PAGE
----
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Access to Healthy Food
As reported by the U.S. Department of Agriculture, food is generally considered to be a “normal good,” meaning that the demand for it increases as income increases. Given this, it should not be surprising that higher-income areas typically have relatively more grocery stores and restaurants than are found in lower-income areas. With this in mind, and with a median income well below state and national estimates (see Economic | Income | Income), it could be expected that the Mountain Resources Commission (MRC) region would have fewer grocery or full-service restaurants per 1,000 people than the rest of the state. However, this is not completely evident from the data presented, as low population densities found in many MRC counties make the rate of stores or restaurants per 1,000 people appear higher than expected. The MRC region contains many rural communities and few major metropolitan centers, and includes areas isolated from much of the rest of the southeast due to the prevalence of mountainous terrain. The MRC region’s predominantly rural environment, coupled with a lower median income level as compared to state and national levels, combine to increase the hardship an average individual in the region may have in accessing affordable and healthy food options.
The “food environment” of each community influences residents’ access to healthy foods and provides the potential for community members to lead active, healthy lives. The stability of a food environment in a community is affected by many factors, including grocery store and restaurant proximity, food cost, food and nutrition assistance programs (such as the federal Supplemental Nutrition Assistance Program, or SNAP), transportation infrastructure, and community characteristics, among others, and is used to measure the access a household or individual has in obtaining nutritionally adequate foods. Food price, also a major determinant affecting an area’s food environment, is often a product of commodity prices, energy costs, and transportation costs, and can be subject to larger-scale economic pressures or even weather events.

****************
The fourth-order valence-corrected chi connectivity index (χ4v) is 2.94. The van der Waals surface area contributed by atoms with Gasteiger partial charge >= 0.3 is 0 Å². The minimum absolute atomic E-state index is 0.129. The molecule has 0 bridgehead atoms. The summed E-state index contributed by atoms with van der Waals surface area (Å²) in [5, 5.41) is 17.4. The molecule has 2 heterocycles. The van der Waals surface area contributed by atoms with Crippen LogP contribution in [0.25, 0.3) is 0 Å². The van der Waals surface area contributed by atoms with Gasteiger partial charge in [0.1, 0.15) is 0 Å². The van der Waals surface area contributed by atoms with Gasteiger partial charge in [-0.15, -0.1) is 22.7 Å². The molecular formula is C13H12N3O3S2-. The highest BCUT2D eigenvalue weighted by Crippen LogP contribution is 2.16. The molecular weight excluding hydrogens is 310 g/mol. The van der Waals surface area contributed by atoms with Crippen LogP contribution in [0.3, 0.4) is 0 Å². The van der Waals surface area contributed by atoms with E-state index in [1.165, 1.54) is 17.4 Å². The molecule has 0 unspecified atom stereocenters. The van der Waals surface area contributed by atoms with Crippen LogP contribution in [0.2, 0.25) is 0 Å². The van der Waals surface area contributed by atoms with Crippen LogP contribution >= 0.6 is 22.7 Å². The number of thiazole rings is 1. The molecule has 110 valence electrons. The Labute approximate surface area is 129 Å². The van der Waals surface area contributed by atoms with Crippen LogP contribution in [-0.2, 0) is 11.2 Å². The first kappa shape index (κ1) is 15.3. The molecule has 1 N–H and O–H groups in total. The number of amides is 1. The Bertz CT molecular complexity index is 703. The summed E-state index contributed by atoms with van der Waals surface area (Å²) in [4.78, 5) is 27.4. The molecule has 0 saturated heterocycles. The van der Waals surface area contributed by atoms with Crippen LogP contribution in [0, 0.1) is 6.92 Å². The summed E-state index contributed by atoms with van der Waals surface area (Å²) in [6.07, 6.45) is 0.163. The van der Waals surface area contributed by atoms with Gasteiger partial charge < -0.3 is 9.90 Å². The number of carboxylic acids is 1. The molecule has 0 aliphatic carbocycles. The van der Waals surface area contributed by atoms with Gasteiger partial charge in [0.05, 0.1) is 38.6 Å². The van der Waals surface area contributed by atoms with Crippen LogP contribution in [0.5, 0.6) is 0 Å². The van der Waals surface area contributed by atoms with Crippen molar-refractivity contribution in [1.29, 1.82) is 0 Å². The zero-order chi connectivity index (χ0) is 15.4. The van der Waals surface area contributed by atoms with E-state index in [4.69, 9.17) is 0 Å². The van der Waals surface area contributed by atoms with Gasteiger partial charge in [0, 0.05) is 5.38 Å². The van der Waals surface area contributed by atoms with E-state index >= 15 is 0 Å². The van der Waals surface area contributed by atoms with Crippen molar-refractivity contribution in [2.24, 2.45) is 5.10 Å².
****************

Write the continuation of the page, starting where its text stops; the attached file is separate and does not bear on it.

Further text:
Faced with budget constraints, lower-income consumers commonly replace higher-priced foods with lower-priced alternatives (e.g., canned fruits for fresh fruits, or frozen vegetables for fresh), which strongly affects their food preferences and dietary decisions. Additionally, in rural areas there may be a disproportionately higher economic burden for lower-income consumers, as access to high-volume discount retailers (where prices tend to be competitively lower) is limited.
Limited access to nutritious food and relatively easier access to less nutritious food may be linked to poor diet and, ultimately, to obesity and diet-related diseases. Consider the dining options a family may have in a particular part of the region – a full-service restaurant or a more affordable fast-food restaurant? Lack of access to healthy food can make a healthy lifestyle difficult to maintain, and can lead to health risks, including obesity. In places where fresh and nutritious food is not available in grocery stores or farmers’ markets, people will rely on fast food restaurants and convenience stores, and these offer few healthy options.
Note, however, that while a lack of access to healthy food is a contributing factor to obesity, the MRC data do not show a direct correlation. While Buncombe and Watauga counties have higher numbers of fast food restaurants compared to other counties, they have some of the lowest obesity rates (see Obesity and Diabetes). Since much of Swain County is public parkland in the Great Smoky Mountains National Park, its population is low. However, the county serves as a gateway to the park, which attracts a high volume of people. These visitors create a higher demand for fast food and grocery stores than would otherwise be present with Swain County’s resident population. Swain County has a high obesity rate that could be tied to its large number of fast food restaurants relative to its smaller population size. However, it also has a large proportion of grocery stores, which would offer healthier eating options.
For more information about food security issues in the Western North Carolina region, see Human | Food Security Overview and subsequent metrics in the Human | Food Security section of this website.
U.S. Department of Agriculture. Access to Affordable and Nutritious Food: Measuring and Understanding Food Deserts and Their Consequences. Report to Congress. Washington: Government Printing Office, June 2009. Accessed from: http://www.ers.usda.gov/media/242675/ap036_1_.pdf.
U.S. Department of Agriculture, Economic Research Service. Food Access Research Atlas. Accessed from: http://www.ers.usda.gov/data-products/food-access-research-atlas.aspx#.Ue6LCmRAQvs.
U.S. Department of Commerce, United States Census Bureau. County Business Patterns. Accessed from: http://www.census.gov/econ/cbp/.